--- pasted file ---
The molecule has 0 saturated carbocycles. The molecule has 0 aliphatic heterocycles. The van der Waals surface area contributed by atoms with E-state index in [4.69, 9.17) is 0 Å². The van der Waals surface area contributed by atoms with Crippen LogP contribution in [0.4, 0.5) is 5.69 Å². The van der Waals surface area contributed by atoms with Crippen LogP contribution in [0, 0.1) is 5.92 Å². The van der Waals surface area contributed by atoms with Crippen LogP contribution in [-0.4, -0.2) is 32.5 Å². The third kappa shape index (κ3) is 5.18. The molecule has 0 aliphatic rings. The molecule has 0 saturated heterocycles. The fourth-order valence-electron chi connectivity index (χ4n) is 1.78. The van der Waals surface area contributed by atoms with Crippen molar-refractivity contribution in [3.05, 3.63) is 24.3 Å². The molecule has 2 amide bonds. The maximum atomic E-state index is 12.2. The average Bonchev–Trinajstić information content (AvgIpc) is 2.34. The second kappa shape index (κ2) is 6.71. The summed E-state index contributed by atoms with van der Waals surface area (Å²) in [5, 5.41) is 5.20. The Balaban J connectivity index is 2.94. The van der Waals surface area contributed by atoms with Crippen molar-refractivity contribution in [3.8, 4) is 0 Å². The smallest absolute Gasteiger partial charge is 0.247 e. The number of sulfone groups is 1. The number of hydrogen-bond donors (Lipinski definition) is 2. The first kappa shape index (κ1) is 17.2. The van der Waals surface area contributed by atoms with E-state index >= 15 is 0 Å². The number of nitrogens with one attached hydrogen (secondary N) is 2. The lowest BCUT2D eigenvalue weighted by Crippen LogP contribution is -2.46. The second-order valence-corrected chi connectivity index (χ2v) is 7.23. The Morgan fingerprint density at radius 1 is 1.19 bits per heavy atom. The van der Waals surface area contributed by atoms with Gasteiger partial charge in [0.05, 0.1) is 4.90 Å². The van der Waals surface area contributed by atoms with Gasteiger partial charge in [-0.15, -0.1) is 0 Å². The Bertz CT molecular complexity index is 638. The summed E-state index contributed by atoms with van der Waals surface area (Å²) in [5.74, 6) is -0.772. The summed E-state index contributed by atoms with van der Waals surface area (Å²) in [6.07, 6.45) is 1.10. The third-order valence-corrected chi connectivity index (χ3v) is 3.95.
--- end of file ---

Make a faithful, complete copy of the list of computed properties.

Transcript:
The molecule has 0 saturated carbocycles. The molecule has 0 aliphatic heterocycles. The van der Waals surface area contributed by atoms with E-state index in [4.69, 9.17) is 0 Å². The van der Waals surface area contributed by atoms with Crippen LogP contribution in [0.4, 0.5) is 5.69 Å². The van der Waals surface area contributed by atoms with Crippen LogP contribution in [0, 0.1) is 5.92 Å². The van der Waals surface area contributed by atoms with Crippen LogP contribution in [-0.4, -0.2) is 32.5 Å². The third kappa shape index (κ3) is 5.18. The molecule has 0 aliphatic rings. The molecule has 0 saturated heterocycles. The fourth-order valence-electron chi connectivity index (χ4n) is 1.78. The van der Waals surface area contributed by atoms with Crippen molar-refractivity contribution in [3.05, 3.63) is 24.3 Å². The molecule has 2 amide bonds. The maximum atomic E-state index is 12.2. The average Bonchev–Trinajstić information content (AvgIpc) is 2.34. The second kappa shape index (κ2) is 6.71. The summed E-state index contributed by atoms with van der Waals surface area (Å²) in [5, 5.41) is 5.20. The Balaban J connectivity index is 2.94. The van der Waals surface area contributed by atoms with Crippen molar-refractivity contribution in [3.8, 4) is 0 Å². The smallest absolute Gasteiger partial charge is 0.247 e. The number of sulfone groups is 1. The number of hydrogen-bond donors (Lipinski definition) is 2. The first kappa shape index (κ1) is 17.2. The van der Waals surface area contributed by atoms with E-state index >= 15 is 0 Å². The number of nitrogens with one attached hydrogen (secondary N) is 2. The lowest BCUT2D eigenvalue weighted by Crippen LogP contribution is -2.46. The second-order valence-corrected chi connectivity index (χ2v) is 7.23. The Morgan fingerprint density at radius 1 is 1.19 bits per heavy atom. The van der Waals surface area contributed by atoms with Gasteiger partial charge in [0.05, 0.1) is 4.90 Å². The van der Waals surface area contributed by atoms with Gasteiger partial charge in [-0.15, -0.1) is 0 Å². The Bertz CT molecular complexity index is 638. The summed E-state index contributed by atoms with van der Waals surface area (Å²) in [5.74, 6) is -0.772. The summed E-state index contributed by atoms with van der Waals surface area (Å²) in [6.07, 6.45) is 1.10. The third-order valence-corrected chi connectivity index (χ3v) is 3.95.